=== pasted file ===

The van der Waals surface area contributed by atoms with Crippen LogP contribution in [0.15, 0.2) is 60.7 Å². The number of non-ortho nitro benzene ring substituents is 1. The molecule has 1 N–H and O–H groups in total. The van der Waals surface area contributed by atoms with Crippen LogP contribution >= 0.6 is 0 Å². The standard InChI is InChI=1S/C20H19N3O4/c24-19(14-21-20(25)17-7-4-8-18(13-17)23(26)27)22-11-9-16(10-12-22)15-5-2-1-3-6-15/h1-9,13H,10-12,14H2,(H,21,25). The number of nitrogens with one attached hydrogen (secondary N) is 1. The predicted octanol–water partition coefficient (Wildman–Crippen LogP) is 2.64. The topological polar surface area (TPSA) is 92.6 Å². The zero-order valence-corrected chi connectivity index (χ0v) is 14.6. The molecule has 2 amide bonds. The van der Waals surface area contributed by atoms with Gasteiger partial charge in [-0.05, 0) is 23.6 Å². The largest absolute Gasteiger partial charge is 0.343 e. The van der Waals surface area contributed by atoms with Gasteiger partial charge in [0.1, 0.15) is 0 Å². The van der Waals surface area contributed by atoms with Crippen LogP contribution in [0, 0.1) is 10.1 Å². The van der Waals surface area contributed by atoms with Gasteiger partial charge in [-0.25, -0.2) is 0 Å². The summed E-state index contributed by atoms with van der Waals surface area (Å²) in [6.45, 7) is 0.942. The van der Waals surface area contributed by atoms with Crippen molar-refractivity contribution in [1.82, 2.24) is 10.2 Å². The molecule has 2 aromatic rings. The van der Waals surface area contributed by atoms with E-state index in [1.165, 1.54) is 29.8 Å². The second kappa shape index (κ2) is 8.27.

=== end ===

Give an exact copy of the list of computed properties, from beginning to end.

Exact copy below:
The van der Waals surface area contributed by atoms with Crippen LogP contribution in [0.15, 0.2) is 60.7 Å². The number of non-ortho nitro benzene ring substituents is 1. The molecule has 1 N–H and O–H groups in total. The van der Waals surface area contributed by atoms with Crippen LogP contribution >= 0.6 is 0 Å². The standard InChI is InChI=1S/C20H19N3O4/c24-19(14-21-20(25)17-7-4-8-18(13-17)23(26)27)22-11-9-16(10-12-22)15-5-2-1-3-6-15/h1-9,13H,10-12,14H2,(H,21,25). The number of nitrogens with one attached hydrogen (secondary N) is 1. The predicted octanol–water partition coefficient (Wildman–Crippen LogP) is 2.64. The topological polar surface area (TPSA) is 92.6 Å². The zero-order valence-corrected chi connectivity index (χ0v) is 14.6. The molecule has 2 amide bonds. The van der Waals surface area contributed by atoms with Gasteiger partial charge in [-0.05, 0) is 23.6 Å². The largest absolute Gasteiger partial charge is 0.343 e. The van der Waals surface area contributed by atoms with Gasteiger partial charge in [0.1, 0.15) is 0 Å². The van der Waals surface area contributed by atoms with Crippen LogP contribution in [0, 0.1) is 10.1 Å². The van der Waals surface area contributed by atoms with Gasteiger partial charge in [-0.25, -0.2) is 0 Å². The summed E-state index contributed by atoms with van der Waals surface area (Å²) in [6.45, 7) is 0.942. The van der Waals surface area contributed by atoms with Crippen molar-refractivity contribution in [1.82, 2.24) is 10.2 Å². The molecule has 2 aromatic rings. The van der Waals surface area contributed by atoms with E-state index in [1.165, 1.54) is 29.8 Å². The second kappa shape index (κ2) is 8.27.